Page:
Aerial haptics experiment (the cheap version)

I did a little experiment yesterday I’d like to post here:

I’ve been experimenting with haptic interfaces for aerial display over the last six months or so. There are a lot of ways to give haptic cues for aerial interaction, from the subtle, cold air of a dry ice fog screen to wearing controllable vibrating gloves of questionable origin to the pinpoint, albeit pricey accuracy of an ultrahaptics ultrasonic speaker array. All of these make for intriguing laboratory demos, but it’s hard to see how they can be a good, gear-free option for an aerial system.

About a month ago, Dez and I were talking, and Dez brought up the idea of a whole-volume haptic transducer. The idea is like the haptic vibration on a smartphone – when you touch any software button on a phone screen, the phone gives you a quick little buzz with the vibrating motor, just enough to show that you clicked something in the software. We could do a similar thing in an aerial system – just send a big puff across the entire interaction volume, to indicate that you hit something in the aerialized scene.

It felt like a cool idea, so I got to work. I looked around for a fast & easy way to make a big puff. Fans are no good – they take too long to spin up to have a real-time response (<20ms). Compressed air and a valve is fast enough, but compressed air going through a valve is super loud and distracting, and compressors are horrible for a whole litany of reasons. And then it hit me: subwoofers! Subwoofers are machines that move big volumes of air really quickly – they have a powerful linear motor (the voice coil) and a low mass (the paper speaker cone) that pushes a lot of air. I spent an enjoyable hour on bass freak websites and youtube channels to see what speakers are best for pushing a ton of air, and settled on a 400W RMS 12" subwoofer, with a displacement of ~2L, and got a giant car amp (DJ amps are expensive, 12V car amps are comparatively cheap) and some insane 8 gauge wire for the power supply, because yeah, 12V @ 40A is a sane thing to do. I had a giant 12V power supply left over from some old LED project. Oh, yeah – I also needed a speaker box.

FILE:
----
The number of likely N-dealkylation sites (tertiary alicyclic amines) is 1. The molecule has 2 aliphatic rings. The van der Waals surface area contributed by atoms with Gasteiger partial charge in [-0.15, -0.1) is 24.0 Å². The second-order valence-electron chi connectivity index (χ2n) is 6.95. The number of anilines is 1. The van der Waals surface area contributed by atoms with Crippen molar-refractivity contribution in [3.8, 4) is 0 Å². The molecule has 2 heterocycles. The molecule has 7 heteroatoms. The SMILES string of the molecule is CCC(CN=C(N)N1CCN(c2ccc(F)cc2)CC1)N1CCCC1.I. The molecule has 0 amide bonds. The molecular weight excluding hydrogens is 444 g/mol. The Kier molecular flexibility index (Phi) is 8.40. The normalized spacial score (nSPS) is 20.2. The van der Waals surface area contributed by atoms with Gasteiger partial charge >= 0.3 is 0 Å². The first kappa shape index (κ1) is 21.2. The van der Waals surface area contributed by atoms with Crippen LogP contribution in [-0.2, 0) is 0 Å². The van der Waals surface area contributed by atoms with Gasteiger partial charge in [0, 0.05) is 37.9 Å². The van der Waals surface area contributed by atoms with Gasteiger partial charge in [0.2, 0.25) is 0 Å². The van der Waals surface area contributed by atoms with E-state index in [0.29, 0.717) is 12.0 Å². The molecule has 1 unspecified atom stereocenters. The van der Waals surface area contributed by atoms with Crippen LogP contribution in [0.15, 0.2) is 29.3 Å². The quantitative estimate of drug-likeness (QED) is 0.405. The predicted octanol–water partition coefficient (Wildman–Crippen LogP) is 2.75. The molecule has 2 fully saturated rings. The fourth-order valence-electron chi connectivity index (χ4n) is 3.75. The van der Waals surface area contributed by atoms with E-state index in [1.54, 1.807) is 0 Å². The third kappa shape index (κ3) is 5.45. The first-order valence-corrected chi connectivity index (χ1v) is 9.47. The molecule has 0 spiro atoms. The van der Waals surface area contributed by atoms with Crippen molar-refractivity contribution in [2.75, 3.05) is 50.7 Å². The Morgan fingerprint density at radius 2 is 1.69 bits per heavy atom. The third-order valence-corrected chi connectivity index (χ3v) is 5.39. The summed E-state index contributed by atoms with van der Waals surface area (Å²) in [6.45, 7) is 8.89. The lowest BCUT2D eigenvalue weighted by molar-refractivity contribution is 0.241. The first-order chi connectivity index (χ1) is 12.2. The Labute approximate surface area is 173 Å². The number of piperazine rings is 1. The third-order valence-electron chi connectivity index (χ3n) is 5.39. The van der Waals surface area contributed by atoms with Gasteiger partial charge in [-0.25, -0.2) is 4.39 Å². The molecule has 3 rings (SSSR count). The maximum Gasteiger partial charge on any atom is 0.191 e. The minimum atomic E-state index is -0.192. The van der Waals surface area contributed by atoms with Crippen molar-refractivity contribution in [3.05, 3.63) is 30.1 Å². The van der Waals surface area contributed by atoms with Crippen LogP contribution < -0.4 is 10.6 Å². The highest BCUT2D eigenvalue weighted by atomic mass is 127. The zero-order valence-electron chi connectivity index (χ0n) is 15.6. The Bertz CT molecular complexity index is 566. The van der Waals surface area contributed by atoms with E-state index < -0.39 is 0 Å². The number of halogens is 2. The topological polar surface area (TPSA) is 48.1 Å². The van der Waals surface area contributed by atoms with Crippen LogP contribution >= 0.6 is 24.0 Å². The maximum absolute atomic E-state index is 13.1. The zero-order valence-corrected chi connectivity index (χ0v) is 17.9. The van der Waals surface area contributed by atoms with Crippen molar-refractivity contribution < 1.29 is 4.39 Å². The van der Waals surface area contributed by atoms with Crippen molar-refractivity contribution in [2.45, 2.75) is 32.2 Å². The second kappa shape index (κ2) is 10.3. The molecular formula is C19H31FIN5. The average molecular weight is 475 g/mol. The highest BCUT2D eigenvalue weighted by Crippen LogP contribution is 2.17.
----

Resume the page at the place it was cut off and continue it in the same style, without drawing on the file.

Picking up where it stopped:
Speaker boxes hold the speaker in place (handy), provide a resonant space for the audio (not interesting to me, I want this to be quiet), and the contain the air displaced by the speaker cone (super interesting to me – if I have all that air in one place, I can do something interesting with it). So, I got a cheap speaker box from amazon, bolted the crazy electronics to the back, and I was in business.

The first thing I tried was to play a loud, low frequency sound from the sub and see if I could feel a pulse in front of it. I used audacity to generate 10hz sine waves and played them through the amp. Unfortunately, I’d only really feel it if the volume was wayyy up, and that was about as fun as standing in front of a jackhammer. In case you’re wondering, it looks like this:

There are two main kinds of speaker boxes. Ported and unported. Ported just means that someone cut a hole in one. Without a hole, the air inside the box pressurizes when the speaker cone moves inwards and pulls a vacuum when the speaker cone moves outwards. It puts a kind of air-pressure damper on the speaker cone’s activity, which some people like. When you cut a port hole in the box, the air can get out of the way of the big speaker cone (try holding a big sail from moving in a light breeze and you get the picture), and it gets pushed and pulled in and out of the port. I got an unported box because I wanted to experiment with making my own port holes.